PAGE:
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6 Steps to Creating Your Plot Premise

Anybody Can Write a Novel

Chapter 2 “Creating a Plot” – Section 1 “Plot Premise”


Unlike what I once thought, plot is not a natural result of telling a story. Plot, like all other parts of writing, is a craft that must be studied and then designed with purpose. That being said, there are many different ways that one creates a plot—and countless theories as to how they can be created with the most efficiency. Over the next few weeks, I'm going to teach you several of these techniques and help you to create a Plot Outline. Many people are against such structure in their writing, even many good writers. However, my purpose for this book is to create a system so that ANYBODY can write a novel—even those who cannot subconsciously create a plot in the back of their minds. I encourage all of my readers to follow this system, or to modify it in a way that suits you best, as an exercise to discover what creative feats your mind can accomplish given limitations and structure—similar in spirit to writing poetry in traditional forms. Today, we're going to work on creating a clearly defined, and professional Plot Premise for your outline.


Step 1: Jot down the premise and plot ideas you have for your story. (Story Journal)

Doing this creates a thought bank for you to store all the thoughts you have for your story. This way, all of your energy can be put into piecing these thoughts together in the order that you want them, instead of trying to keep them all sorted in your head. I encourage you to just open a Word Document, jot down your ideas in sentence form, and create whatever sort of order you want of them after they are all written down.


Step 2: Establish basic information about your main protagonist. (Prologue)

Once upon a time there lived a “blank” who lived in “blank” and was known as the sort of person who did “blank”. If you're a writer, or want to be one, chances are that you've already been thinking a lot about your protagonist. We'll worry about polishing him or her up later. For now, just establish a general idea of what sort of character will be driving your story.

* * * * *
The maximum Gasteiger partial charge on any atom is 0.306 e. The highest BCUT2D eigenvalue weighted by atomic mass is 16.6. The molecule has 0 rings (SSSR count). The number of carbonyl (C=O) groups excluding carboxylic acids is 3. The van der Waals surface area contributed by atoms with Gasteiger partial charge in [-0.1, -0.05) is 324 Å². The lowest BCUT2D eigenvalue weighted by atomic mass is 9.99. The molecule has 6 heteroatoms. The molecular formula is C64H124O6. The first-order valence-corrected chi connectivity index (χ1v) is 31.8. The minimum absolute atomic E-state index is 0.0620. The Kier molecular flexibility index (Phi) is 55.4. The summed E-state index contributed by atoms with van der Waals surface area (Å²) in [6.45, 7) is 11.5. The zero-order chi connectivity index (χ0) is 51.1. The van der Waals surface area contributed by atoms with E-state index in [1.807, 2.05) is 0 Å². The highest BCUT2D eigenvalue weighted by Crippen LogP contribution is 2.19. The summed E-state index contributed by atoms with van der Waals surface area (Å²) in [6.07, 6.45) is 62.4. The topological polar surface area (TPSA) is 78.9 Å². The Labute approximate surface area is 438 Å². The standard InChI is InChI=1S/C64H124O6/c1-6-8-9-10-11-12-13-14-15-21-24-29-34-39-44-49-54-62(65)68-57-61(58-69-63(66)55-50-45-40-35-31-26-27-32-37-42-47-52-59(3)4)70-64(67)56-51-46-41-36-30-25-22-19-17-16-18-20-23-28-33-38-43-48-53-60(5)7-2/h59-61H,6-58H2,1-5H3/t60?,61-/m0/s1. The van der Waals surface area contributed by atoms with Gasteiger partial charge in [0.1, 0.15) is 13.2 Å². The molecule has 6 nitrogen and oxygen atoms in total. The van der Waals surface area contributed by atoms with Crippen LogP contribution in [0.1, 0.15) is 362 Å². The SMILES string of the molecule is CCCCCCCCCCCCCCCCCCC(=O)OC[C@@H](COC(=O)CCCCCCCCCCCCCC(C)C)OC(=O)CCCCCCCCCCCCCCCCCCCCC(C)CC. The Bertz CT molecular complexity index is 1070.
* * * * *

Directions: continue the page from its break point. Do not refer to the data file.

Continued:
Step 3: Figure out what change in your character's life triggers the story. (Inciting Incident)

The plot (a series of events that change the character) is what separates a story from a vignette (which is a glimpse into a character's day to day life). What happens to your protagonist to set the story into motion? Do they fall in love? Does their family die? Is the world invaded by aliens? Do they move to a new school?


Step 4: Decide how your protagonist determines to react to the change. (Call to Action)

The reason that a plot revolves around a protagonist is that they are the ones who strive for some goal—the ones driving the story. Write down how the protagonist reacts to the Inciting Incident. Do they try to make themselves more adept? To set out on a quest? To hunt someone down? To get somewhere safe? To figure out a way to be accepted by their peers? To win their beloved's heart?


Step 5: Determine what force will try to prevent the protagonist from achieving their goal.(Antagonist)

This force can be another character, several characters, nature, god, society, self, and even the person that your protagonist has fallen in love with. Just make sure that there is some force that is keeping the protagonist from his or her goal.


Step 6: Put the pieces together, and finalize your Plot Premise.

“My story is about a protagonist named “blank” who was a “blank” (Prologue). Until, one day “blank” happened (Inciting Incident). And so the protagonist decided to “blank” (Call to Action). But he/she had to overcome the “blank” (antagonist) if he ever hoped to achieve his/her goal. By filling in the blanks, you have created a professional Plot Premise, which will be the basic information that will hook readers and kindle interest in your story. I advise writing it down, and making it the first sentence in a new Word Document entitled “Story Outline,” which we will continue to add to until we finally begin writing the novel.


You'll note that many of the terms I have highlighted have no links connected to them. As we continue with this journey, I plan to create a guide for each and every step in the process. So please bear with me until I am able to do that, and feel free to ask questions about the many topics, as well as to suggest material and themes for relating topics. Thank you.


Feel free to comment with other suggested resources. Any questions about writing? Things you want me to discuss? Comment or send me a message and I will be glad to reply or feature my response in a later article. If you enjoy my reviews, please feel free to share my articles with friends, add it to your favorites, become a watcher on my page, or send send a llama my way!


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Unlike what I once thought, plot is not a natural result of telling a story. Plot, like all other parts of writing, is a craft that must be studied and then designed with purpose. That being said, there are many different ways that one creates a plot—and countless theories as to how they can be created with the most efficiency. Over the next few weeks, I'm going to teach you several of these techniques and help you to create a Plot Outline. Many people are against such structure in their writing, even many good writers. However, my purpose for this book is to create a system so that ANYBODY can write a novel—even those who cannot subconsciously create a plot in the back of their minds. I encourage all of my readers to follow this system, or to modify it in a way that suits you best, as an exercise to discover what creative feats your mind can accomplish given limitations and structure—similar in spirit to writing poetry in traditional forms. Today, we're going to work on creating a clearly defined, and professional Plot Premise for your outline.